ALBUQUERQUE, N.M. — Albuquerque-based CSI Aviation, a 35-year-old aviation services company, is about to become a manufacturer of low-cost surveillance aircraft following its acquisition of Australian firm Seabird Aviation.
Seeker America, a subsidiary of CSI that formed in 2005 to market Seabird planes in the Western Hemisphere, acquired the Australian firm for an undisclosed price March 24, said CSI President and Chief Operating Officer William “Rock” Collins.
“We originally formed Seeker America as a sort of franchise with rights to make and sell the planes in the Americas, but with the economy in such bad shape, we decided to put those plans on hold,” Collins told the Journal. “Now, the economy is better and many agencies are looking to acquire an observation plane at an affordable price, so ultimately the franchise company Seeker has bought out the original aircraft manufacturer.”
The Seabird planes, called Seeker 360 Alphas, offer surveillance and reconnaissance capabilities similar to helicopters but at a fraction of the cost, Collins said.
The plane has a high, fixed wing with a rear-mounted “pusher” engine and a helicopterlike cockpit that allows for 270-degree visibility. It’s designed with docile handling characteristics that allow for safe, low-speed stall capability and easy maneuverability, increasing pilots’ situational awareness. It’s also easily configured to accommodate a variety of surveillance and sensor equipment.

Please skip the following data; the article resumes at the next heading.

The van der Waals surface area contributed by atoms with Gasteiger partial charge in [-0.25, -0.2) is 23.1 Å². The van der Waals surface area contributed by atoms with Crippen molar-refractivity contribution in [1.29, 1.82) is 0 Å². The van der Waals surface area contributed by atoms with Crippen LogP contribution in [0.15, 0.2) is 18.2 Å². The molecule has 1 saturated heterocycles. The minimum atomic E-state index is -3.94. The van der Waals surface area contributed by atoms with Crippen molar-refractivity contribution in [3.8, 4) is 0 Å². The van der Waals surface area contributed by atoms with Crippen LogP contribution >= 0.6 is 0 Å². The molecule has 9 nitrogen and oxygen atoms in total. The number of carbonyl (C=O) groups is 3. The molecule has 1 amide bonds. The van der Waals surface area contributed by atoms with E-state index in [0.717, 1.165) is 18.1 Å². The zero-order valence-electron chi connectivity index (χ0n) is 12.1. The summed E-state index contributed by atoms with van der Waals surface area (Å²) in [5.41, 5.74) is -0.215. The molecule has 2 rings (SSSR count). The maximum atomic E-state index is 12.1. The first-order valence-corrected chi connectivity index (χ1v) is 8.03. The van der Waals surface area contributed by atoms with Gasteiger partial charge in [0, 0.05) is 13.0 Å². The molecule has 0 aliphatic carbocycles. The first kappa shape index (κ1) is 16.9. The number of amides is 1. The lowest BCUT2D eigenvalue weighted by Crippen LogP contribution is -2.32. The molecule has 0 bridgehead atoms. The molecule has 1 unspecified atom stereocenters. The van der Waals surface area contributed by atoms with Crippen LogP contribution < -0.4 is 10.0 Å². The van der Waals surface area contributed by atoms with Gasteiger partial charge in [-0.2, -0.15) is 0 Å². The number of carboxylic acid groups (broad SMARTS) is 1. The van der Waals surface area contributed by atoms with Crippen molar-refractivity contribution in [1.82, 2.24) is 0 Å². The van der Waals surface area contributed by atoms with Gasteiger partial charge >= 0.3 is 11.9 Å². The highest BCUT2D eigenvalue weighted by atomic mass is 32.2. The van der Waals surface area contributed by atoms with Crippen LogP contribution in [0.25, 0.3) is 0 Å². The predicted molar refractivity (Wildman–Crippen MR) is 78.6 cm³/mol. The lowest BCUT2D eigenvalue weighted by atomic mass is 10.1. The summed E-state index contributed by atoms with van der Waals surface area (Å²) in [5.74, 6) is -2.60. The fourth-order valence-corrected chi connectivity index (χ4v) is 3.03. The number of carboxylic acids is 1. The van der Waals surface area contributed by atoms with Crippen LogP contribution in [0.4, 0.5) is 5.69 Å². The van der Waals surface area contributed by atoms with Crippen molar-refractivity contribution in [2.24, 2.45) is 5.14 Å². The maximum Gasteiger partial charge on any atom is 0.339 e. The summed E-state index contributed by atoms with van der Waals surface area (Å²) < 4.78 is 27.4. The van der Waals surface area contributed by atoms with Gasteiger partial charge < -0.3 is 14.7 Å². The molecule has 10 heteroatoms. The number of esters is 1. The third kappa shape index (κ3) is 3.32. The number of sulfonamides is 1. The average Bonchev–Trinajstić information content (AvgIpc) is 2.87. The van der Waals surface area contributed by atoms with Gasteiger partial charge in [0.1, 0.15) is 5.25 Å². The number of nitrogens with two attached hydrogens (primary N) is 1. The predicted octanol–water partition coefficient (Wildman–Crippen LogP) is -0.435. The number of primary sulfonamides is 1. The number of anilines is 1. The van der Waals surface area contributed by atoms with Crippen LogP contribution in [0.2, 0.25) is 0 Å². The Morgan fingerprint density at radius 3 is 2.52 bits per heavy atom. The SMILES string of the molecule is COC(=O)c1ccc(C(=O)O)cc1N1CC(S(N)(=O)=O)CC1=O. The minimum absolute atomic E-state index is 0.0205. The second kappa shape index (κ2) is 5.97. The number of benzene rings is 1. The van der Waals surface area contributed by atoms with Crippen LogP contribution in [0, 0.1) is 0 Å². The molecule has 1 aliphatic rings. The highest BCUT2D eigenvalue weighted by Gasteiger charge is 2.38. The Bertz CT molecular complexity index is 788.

Depending on the configuration requested by customers, the plane sells for under $500,000, Collins said. For comparison, a helicopter not only could be more expensive but cost nearly 10 times more to operate than the Seeker plane, he said.
Manufacturing temporarily will remain in Australia, where the company has capacity to produce 12 planes per year. But CSI will relocate the manufacturing operation to the U.S. within 18 months.
“When we move it, we’ll create much greater production capacity,” Collins said. “We haven’t made any decisions yet, but we will definitely consider locating it in New Mexico.”
CSI was formed in 1979 by Allen Weh, former chairman of the New Mexico Republican Party and a candidate for the U.S. Senate in this year’s elections.
The company provides a range of aviation services to corporations and government agencies, including air charters, aircraft leasing and aircraft purchases. It currently employs 30 people in Albuquerque, where both CSI and Seeker Aviation remain headquartered.